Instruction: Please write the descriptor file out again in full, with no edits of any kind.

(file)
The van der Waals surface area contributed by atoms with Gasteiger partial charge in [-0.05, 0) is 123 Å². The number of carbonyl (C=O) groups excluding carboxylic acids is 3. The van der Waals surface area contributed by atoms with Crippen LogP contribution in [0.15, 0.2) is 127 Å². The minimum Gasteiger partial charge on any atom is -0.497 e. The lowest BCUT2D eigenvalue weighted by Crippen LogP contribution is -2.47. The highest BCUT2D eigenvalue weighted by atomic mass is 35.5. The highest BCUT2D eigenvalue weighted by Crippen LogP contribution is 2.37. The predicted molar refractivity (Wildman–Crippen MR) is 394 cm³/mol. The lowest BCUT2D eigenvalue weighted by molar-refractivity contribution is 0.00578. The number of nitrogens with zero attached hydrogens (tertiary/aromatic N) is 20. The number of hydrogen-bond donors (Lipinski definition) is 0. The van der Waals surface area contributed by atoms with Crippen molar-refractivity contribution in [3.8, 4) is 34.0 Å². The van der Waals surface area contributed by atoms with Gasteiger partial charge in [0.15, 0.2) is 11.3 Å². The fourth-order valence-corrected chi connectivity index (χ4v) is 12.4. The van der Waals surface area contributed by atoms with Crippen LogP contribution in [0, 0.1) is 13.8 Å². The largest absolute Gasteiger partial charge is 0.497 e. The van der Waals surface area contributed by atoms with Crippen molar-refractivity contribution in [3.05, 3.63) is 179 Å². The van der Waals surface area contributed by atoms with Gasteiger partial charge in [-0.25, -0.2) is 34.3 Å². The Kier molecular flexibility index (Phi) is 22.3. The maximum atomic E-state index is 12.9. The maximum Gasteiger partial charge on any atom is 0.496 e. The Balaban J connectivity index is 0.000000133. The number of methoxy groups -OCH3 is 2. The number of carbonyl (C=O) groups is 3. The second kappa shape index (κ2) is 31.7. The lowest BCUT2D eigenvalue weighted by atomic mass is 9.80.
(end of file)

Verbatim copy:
The van der Waals surface area contributed by atoms with Gasteiger partial charge in [-0.05, 0) is 123 Å². The number of carbonyl (C=O) groups excluding carboxylic acids is 3. The van der Waals surface area contributed by atoms with Crippen LogP contribution in [0.15, 0.2) is 127 Å². The minimum Gasteiger partial charge on any atom is -0.497 e. The lowest BCUT2D eigenvalue weighted by Crippen LogP contribution is -2.47. The highest BCUT2D eigenvalue weighted by atomic mass is 35.5. The highest BCUT2D eigenvalue weighted by Crippen LogP contribution is 2.37. The predicted molar refractivity (Wildman–Crippen MR) is 394 cm³/mol. The lowest BCUT2D eigenvalue weighted by molar-refractivity contribution is 0.00578. The number of nitrogens with zero attached hydrogens (tertiary/aromatic N) is 20. The number of hydrogen-bond donors (Lipinski definition) is 0. The van der Waals surface area contributed by atoms with Crippen molar-refractivity contribution in [3.8, 4) is 34.0 Å². The van der Waals surface area contributed by atoms with Gasteiger partial charge in [0.15, 0.2) is 11.3 Å². The fourth-order valence-corrected chi connectivity index (χ4v) is 12.4. The van der Waals surface area contributed by atoms with Crippen LogP contribution in [0, 0.1) is 13.8 Å². The largest absolute Gasteiger partial charge is 0.497 e. The van der Waals surface area contributed by atoms with Crippen molar-refractivity contribution in [3.05, 3.63) is 179 Å². The van der Waals surface area contributed by atoms with Gasteiger partial charge in [-0.25, -0.2) is 34.3 Å². The Kier molecular flexibility index (Phi) is 22.3. The maximum atomic E-state index is 12.9. The maximum Gasteiger partial charge on any atom is 0.496 e. The Balaban J connectivity index is 0.000000133. The number of methoxy groups -OCH3 is 2. The number of carbonyl (C=O) groups is 3. The second kappa shape index (κ2) is 31.7. The lowest BCUT2D eigenvalue weighted by atomic mass is 9.80.